Thursday 17 Solva to Port Clais, Pembrokeshire. E F4 sunny 18c. Exceptional Spring Tide. 8 miles. Group of 9. Solva was a pretty village but the tide was out! We had a bit of a walk to the water along the inle bay following the beached fishing boats and sail boats. Once out of the bay we turned right and headed west cave and rock hopping all the way along a spectacular coast line. As this was an exceptionally low tide we saw a lot more of what lay hidden beneath the water line, several ship wrecks and new gullies opened up for us. Port Clais was a pretty little harbour but very smelly! (Fish and diesel). Coming out of Port Clais we made a bee line east to Black Rock (45 minute steady paddle), circumnavigated it and then headed into Solva, due north from Black Rock. Looking at the coastline you could not see the harbour entrance. A small white pole stuck on top of the cliff was the give away and as you got closer the houses came into view. There was a woman screaming from the top of the cliff – she had lost her dog. We could this large labrador quite happily barking at us wagging his tail half way down the cliff. and in absolutely no danger. We relayed this to the relieved woamn. As the tide had come in we could paddle all the way to the slip way. Really nice day on the water.
Friday 18 E F5/6 18 c West Angle Bay to Black Cave Group of 9, 6 miles.
This was plan B after taking a look at the wind conditions in the Estuary (Plan a was a repeat run of Tuesday St Annes Head but going a little further and hopefully not in the fog). Nice slow paddle in the lee of the cliffs. High light was Alan stealing an eel off of a surprised seal. Best catch of the day. We never did find black cave but saw something higher up the cliff which could’ve been it. The beach at Freshwater East (Mondays paddle) looked very inviting, but we were running out of time.
Saturday 19th. Group of 3. The plan was to do the whole of the Gunnery ranges (part of Wednesdays paddle) but the winds just weren’t in our favour. Most of the group were planning on going home, but Barry, Andy and Estelle set off from the campsite at Angle Bay for a localised paddle. The exceptional tide had kept the rest of us marooned on the campsite as the bridge and road was flooded. Once the three “die hards” had set off the rest of us waited for the tide before heading home. An excellent week away. There are many photos taken which have been shared on FB, messenger and Whatsapp. A big thank you to Barry I ( BCC)(lollystix paddles) for suggesting, arranging and organising this trip – 8 happy paddlers and to all the cooks and chefs for the week – it was better than Michellin 5 star!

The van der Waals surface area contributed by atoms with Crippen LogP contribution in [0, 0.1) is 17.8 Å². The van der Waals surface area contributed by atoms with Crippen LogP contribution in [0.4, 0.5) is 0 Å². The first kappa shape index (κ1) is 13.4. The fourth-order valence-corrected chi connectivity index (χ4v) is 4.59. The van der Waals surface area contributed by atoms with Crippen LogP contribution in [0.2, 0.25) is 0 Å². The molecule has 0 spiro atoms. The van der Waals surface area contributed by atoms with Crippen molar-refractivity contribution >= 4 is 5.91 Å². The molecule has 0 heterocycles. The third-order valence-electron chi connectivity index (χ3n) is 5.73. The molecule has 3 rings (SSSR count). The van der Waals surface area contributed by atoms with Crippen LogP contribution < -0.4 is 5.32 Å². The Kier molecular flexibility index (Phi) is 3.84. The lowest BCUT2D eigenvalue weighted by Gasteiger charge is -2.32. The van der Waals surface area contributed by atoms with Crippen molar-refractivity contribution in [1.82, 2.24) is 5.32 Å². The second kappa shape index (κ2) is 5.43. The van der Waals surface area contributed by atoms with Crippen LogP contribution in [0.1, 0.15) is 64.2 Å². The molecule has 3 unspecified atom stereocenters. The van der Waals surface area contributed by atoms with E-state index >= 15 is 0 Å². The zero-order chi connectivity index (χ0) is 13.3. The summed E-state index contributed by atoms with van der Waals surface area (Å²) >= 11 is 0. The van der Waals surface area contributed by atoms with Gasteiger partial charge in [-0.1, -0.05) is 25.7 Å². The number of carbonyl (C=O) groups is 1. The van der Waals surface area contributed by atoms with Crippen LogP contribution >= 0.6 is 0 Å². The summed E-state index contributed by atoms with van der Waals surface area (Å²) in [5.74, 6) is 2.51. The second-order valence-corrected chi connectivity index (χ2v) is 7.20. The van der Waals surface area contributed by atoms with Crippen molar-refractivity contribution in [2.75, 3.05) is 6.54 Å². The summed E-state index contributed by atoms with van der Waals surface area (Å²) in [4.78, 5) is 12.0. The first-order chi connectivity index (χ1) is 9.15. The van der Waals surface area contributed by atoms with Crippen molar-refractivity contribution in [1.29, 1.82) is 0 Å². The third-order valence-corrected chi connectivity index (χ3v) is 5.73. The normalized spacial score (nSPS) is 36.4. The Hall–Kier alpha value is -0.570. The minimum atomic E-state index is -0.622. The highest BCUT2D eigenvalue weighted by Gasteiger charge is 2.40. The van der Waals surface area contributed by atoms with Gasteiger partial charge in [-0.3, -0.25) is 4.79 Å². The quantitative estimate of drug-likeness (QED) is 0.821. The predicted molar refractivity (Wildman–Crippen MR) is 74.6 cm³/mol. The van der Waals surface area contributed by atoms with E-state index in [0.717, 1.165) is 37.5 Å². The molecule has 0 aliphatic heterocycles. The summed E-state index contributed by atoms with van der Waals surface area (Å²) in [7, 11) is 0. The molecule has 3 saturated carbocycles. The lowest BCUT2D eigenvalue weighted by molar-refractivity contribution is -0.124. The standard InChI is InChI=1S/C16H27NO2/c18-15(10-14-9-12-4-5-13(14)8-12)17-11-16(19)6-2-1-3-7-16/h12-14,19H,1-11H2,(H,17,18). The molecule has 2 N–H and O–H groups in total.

The Boys (and Girls) are back in town – Woolacombe Surf weekend May bank Holiday 2019.
Woolacombe Surfing was a very well attended event, with soloist’s and family groups all camping, drinking, eating, sight seeing and of course surfin’ including a lone board surfer! The weather was really kind to us, shorts and T shirt for the very brave, and for the water babies, wet suits and cheesy grins all round. The waves were averaging 3 – 4 foot with the odd big ‘un (well they looked big to me – I will call these paddle faster waves.) Pictures of the weekend will be on the Blog page in due course. Many of club members have already booked for next year. Saturday night saw us all BBQing and smoking out the Andies tent (Andy and Andie were camping next to one another and as I type this, it really reads wrong! Anyway here’s a group shot of the happy campers
Yes 3 photos because some of us weren’t paying attention – eyes shut, looking the wrong way, camera shy? or just mucking around! A really enjoyable weekend was had by all. So next year, rather than stay at home digging your roses for the bank holiday, try surfing instead!
It was windy, very windy. As I was unloading my open boat and pushing under the fence at Hoe Mill lock the telegraph pole I was standing beside shook violently, followed by a big cracking sound, and a tree, 30 feet from me fell down , blocking the whole road. Wow, so pleased I wasn’t standing beside that, or that my van wasn’t under it. 10 minutes later the rest of the Open boaters started to arrive and all parked under very old trees, and after a quick rethink, the penny dropped and then they re parked away from the trees. Happy bunnies. James and I went two up in my OB, and Barry and Kevin R, the die hards, paddled solo – oh regret on their behalf.
Lets say that the desired direction of travel and side of the river wasn’t always happening due to the very strong F6 – F8! winds. Serious boat trimming went on amongst our solo paddlers.